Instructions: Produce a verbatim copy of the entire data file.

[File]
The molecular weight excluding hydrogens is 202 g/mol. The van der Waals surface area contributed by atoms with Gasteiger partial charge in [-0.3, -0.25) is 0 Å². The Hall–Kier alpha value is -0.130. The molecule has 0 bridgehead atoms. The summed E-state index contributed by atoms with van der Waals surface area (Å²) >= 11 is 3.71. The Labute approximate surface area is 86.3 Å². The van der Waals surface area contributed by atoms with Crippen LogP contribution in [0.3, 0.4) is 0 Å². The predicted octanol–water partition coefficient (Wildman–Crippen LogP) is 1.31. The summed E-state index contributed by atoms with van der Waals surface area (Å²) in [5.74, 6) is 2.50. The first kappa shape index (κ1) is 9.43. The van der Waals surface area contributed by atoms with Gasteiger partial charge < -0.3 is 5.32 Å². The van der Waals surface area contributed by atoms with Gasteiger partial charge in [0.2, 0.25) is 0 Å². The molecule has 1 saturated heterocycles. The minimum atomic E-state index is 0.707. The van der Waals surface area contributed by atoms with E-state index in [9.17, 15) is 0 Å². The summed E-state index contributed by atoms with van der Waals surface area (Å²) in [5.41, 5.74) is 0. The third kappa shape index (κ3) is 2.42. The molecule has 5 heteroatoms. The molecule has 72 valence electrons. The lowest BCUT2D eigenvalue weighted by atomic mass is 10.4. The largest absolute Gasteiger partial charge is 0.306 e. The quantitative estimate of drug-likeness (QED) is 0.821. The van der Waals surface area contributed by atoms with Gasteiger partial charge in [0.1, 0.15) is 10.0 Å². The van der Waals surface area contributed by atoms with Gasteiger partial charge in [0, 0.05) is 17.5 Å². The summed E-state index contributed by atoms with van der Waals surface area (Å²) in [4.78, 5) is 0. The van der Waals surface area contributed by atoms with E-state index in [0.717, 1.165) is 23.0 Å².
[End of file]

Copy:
The molecular weight excluding hydrogens is 202 g/mol. The van der Waals surface area contributed by atoms with Gasteiger partial charge in [-0.3, -0.25) is 0 Å². The Hall–Kier alpha value is -0.130. The molecule has 0 bridgehead atoms. The summed E-state index contributed by atoms with van der Waals surface area (Å²) >= 11 is 3.71. The Labute approximate surface area is 86.3 Å². The van der Waals surface area contributed by atoms with Crippen LogP contribution in [0.3, 0.4) is 0 Å². The predicted octanol–water partition coefficient (Wildman–Crippen LogP) is 1.31. The summed E-state index contributed by atoms with van der Waals surface area (Å²) in [5.74, 6) is 2.50. The first kappa shape index (κ1) is 9.43. The van der Waals surface area contributed by atoms with Gasteiger partial charge < -0.3 is 5.32 Å². The van der Waals surface area contributed by atoms with Gasteiger partial charge in [0.2, 0.25) is 0 Å². The molecule has 1 saturated heterocycles. The minimum atomic E-state index is 0.707. The van der Waals surface area contributed by atoms with E-state index in [9.17, 15) is 0 Å². The summed E-state index contributed by atoms with van der Waals surface area (Å²) in [5.41, 5.74) is 0. The third kappa shape index (κ3) is 2.42. The molecule has 5 heteroatoms. The molecule has 72 valence electrons. The lowest BCUT2D eigenvalue weighted by atomic mass is 10.4. The largest absolute Gasteiger partial charge is 0.306 e. The quantitative estimate of drug-likeness (QED) is 0.821. The van der Waals surface area contributed by atoms with Gasteiger partial charge in [0.1, 0.15) is 10.0 Å². The van der Waals surface area contributed by atoms with Gasteiger partial charge in [0, 0.05) is 17.5 Å². The summed E-state index contributed by atoms with van der Waals surface area (Å²) in [4.78, 5) is 0. The van der Waals surface area contributed by atoms with E-state index in [0.717, 1.165) is 23.0 Å².